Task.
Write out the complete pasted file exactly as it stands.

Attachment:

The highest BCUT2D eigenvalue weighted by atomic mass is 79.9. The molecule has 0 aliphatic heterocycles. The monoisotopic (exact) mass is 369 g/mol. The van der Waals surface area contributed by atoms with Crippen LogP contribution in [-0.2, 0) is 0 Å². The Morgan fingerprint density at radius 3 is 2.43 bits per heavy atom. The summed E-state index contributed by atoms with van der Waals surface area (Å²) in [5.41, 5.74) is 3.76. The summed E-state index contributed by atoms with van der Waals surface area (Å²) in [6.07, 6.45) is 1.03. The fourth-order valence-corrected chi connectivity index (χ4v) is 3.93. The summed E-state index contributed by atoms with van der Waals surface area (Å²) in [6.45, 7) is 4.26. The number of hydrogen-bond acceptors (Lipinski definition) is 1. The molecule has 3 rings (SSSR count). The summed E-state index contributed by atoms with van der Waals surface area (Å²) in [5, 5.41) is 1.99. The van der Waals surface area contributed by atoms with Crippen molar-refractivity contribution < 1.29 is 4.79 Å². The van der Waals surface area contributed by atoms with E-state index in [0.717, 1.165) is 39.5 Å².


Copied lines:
The highest BCUT2D eigenvalue weighted by atomic mass is 79.9. The molecule has 0 aliphatic heterocycles. The monoisotopic (exact) mass is 369 g/mol. The van der Waals surface area contributed by atoms with Crippen LogP contribution in [-0.2, 0) is 0 Å². The Morgan fingerprint density at radius 3 is 2.43 bits per heavy atom. The summed E-state index contributed by atoms with van der Waals surface area (Å²) in [5.41, 5.74) is 3.76. The summed E-state index contributed by atoms with van der Waals surface area (Å²) in [6.07, 6.45) is 1.03. The fourth-order valence-corrected chi connectivity index (χ4v) is 3.93. The summed E-state index contributed by atoms with van der Waals surface area (Å²) in [6.45, 7) is 4.26. The number of hydrogen-bond acceptors (Lipinski definition) is 1. The molecule has 3 rings (SSSR count). The summed E-state index contributed by atoms with van der Waals surface area (Å²) in [5, 5.41) is 1.99. The van der Waals surface area contributed by atoms with Crippen molar-refractivity contribution < 1.29 is 4.79 Å². The van der Waals surface area contributed by atoms with E-state index in [0.717, 1.165) is 39.5 Å².